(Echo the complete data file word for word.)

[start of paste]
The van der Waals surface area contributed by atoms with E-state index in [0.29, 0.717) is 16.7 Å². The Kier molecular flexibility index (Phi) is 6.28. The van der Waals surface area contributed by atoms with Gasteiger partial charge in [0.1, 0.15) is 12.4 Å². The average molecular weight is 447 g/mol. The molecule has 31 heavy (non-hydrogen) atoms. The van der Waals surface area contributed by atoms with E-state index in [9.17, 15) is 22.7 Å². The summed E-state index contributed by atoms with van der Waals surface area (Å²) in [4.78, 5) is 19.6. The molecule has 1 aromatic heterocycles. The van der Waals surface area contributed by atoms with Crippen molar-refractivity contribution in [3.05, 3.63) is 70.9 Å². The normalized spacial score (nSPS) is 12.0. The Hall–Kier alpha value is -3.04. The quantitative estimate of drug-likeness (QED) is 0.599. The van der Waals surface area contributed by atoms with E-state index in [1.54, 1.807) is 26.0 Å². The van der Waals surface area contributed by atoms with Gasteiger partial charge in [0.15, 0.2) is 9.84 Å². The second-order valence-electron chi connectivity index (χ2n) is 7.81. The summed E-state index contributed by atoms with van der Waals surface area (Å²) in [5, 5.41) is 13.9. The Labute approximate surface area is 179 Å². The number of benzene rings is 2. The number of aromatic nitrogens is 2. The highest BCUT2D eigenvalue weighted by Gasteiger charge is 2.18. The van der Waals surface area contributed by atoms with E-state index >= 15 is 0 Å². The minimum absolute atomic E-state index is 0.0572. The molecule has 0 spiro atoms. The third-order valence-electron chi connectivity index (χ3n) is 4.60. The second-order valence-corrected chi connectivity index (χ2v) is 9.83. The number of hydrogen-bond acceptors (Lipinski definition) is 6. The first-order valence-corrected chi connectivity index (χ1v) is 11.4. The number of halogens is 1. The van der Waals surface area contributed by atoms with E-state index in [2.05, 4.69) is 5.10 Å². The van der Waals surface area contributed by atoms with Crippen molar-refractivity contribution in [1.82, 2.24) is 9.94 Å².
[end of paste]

The van der Waals surface area contributed by atoms with E-state index in [0.29, 0.717) is 16.7 Å². The Kier molecular flexibility index (Phi) is 6.28. The van der Waals surface area contributed by atoms with Gasteiger partial charge in [0.1, 0.15) is 12.4 Å². The average molecular weight is 447 g/mol. The molecule has 31 heavy (non-hydrogen) atoms. The van der Waals surface area contributed by atoms with E-state index in [9.17, 15) is 22.7 Å². The summed E-state index contributed by atoms with van der Waals surface area (Å²) in [4.78, 5) is 19.6. The molecule has 1 aromatic heterocycles. The van der Waals surface area contributed by atoms with Crippen molar-refractivity contribution in [3.05, 3.63) is 70.9 Å². The normalized spacial score (nSPS) is 12.0. The Hall–Kier alpha value is -3.04. The quantitative estimate of drug-likeness (QED) is 0.599. The van der Waals surface area contributed by atoms with E-state index in [1.54, 1.807) is 26.0 Å². The van der Waals surface area contributed by atoms with Gasteiger partial charge in [0.15, 0.2) is 9.84 Å². The second-order valence-electron chi connectivity index (χ2n) is 7.81. The summed E-state index contributed by atoms with van der Waals surface area (Å²) in [5, 5.41) is 13.9. The Labute approximate surface area is 179 Å². The number of benzene rings is 2. The number of aromatic nitrogens is 2. The highest BCUT2D eigenvalue weighted by Gasteiger charge is 2.18. The van der Waals surface area contributed by atoms with E-state index >= 15 is 0 Å². The minimum absolute atomic E-state index is 0.0572. The molecule has 0 spiro atoms. The third-order valence-electron chi connectivity index (χ3n) is 4.60. The second-order valence-corrected chi connectivity index (χ2v) is 9.83. The number of hydrogen-bond acceptors (Lipinski definition) is 6. The first-order valence-corrected chi connectivity index (χ1v) is 11.4. The number of halogens is 1. The van der Waals surface area contributed by atoms with E-state index in [2.05, 4.69) is 5.10 Å². The van der Waals surface area contributed by atoms with Crippen molar-refractivity contribution in [1.82, 2.24) is 9.94 Å².